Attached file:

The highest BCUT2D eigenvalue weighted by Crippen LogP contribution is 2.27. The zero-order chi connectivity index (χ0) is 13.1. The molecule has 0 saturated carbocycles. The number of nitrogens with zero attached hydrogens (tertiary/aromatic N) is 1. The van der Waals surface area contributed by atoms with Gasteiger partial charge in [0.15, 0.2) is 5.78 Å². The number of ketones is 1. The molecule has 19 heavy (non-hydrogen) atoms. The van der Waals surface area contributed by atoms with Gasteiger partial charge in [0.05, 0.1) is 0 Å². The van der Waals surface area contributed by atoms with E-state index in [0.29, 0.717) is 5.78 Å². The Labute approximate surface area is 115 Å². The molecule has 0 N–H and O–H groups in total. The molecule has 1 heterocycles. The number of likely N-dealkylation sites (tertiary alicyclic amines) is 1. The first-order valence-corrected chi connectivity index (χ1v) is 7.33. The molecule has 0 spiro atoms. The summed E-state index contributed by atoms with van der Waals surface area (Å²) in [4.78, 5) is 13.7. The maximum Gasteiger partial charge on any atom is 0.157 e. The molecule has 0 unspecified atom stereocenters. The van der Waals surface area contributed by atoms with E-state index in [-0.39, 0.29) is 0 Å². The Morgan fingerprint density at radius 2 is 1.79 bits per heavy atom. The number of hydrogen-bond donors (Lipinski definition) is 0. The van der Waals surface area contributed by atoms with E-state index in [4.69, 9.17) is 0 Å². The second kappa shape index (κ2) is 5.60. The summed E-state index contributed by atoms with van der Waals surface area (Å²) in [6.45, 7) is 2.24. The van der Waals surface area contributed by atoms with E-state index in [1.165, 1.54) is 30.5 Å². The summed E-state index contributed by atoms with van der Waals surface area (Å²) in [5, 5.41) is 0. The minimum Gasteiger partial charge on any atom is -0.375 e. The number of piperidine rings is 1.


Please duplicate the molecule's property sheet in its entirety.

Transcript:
The highest BCUT2D eigenvalue weighted by Crippen LogP contribution is 2.27. The zero-order chi connectivity index (χ0) is 13.1. The molecule has 0 saturated carbocycles. The number of nitrogens with zero attached hydrogens (tertiary/aromatic N) is 1. The van der Waals surface area contributed by atoms with Gasteiger partial charge in [0.15, 0.2) is 5.78 Å². The number of ketones is 1. The molecule has 19 heavy (non-hydrogen) atoms. The van der Waals surface area contributed by atoms with Gasteiger partial charge in [0.05, 0.1) is 0 Å². The van der Waals surface area contributed by atoms with E-state index in [0.29, 0.717) is 5.78 Å². The Labute approximate surface area is 115 Å². The molecule has 0 N–H and O–H groups in total. The molecule has 1 heterocycles. The number of likely N-dealkylation sites (tertiary alicyclic amines) is 1. The first-order valence-corrected chi connectivity index (χ1v) is 7.33. The molecule has 0 spiro atoms. The summed E-state index contributed by atoms with van der Waals surface area (Å²) in [4.78, 5) is 13.7. The maximum Gasteiger partial charge on any atom is 0.157 e. The molecule has 0 unspecified atom stereocenters. The van der Waals surface area contributed by atoms with E-state index in [-0.39, 0.29) is 0 Å². The Morgan fingerprint density at radius 2 is 1.79 bits per heavy atom. The number of hydrogen-bond donors (Lipinski definition) is 0. The van der Waals surface area contributed by atoms with E-state index in [4.69, 9.17) is 0 Å². The second kappa shape index (κ2) is 5.60. The summed E-state index contributed by atoms with van der Waals surface area (Å²) in [6.45, 7) is 2.24. The van der Waals surface area contributed by atoms with E-state index in [1.165, 1.54) is 30.5 Å². The summed E-state index contributed by atoms with van der Waals surface area (Å²) in [5, 5.41) is 0. The minimum Gasteiger partial charge on any atom is -0.375 e. The number of piperidine rings is 1.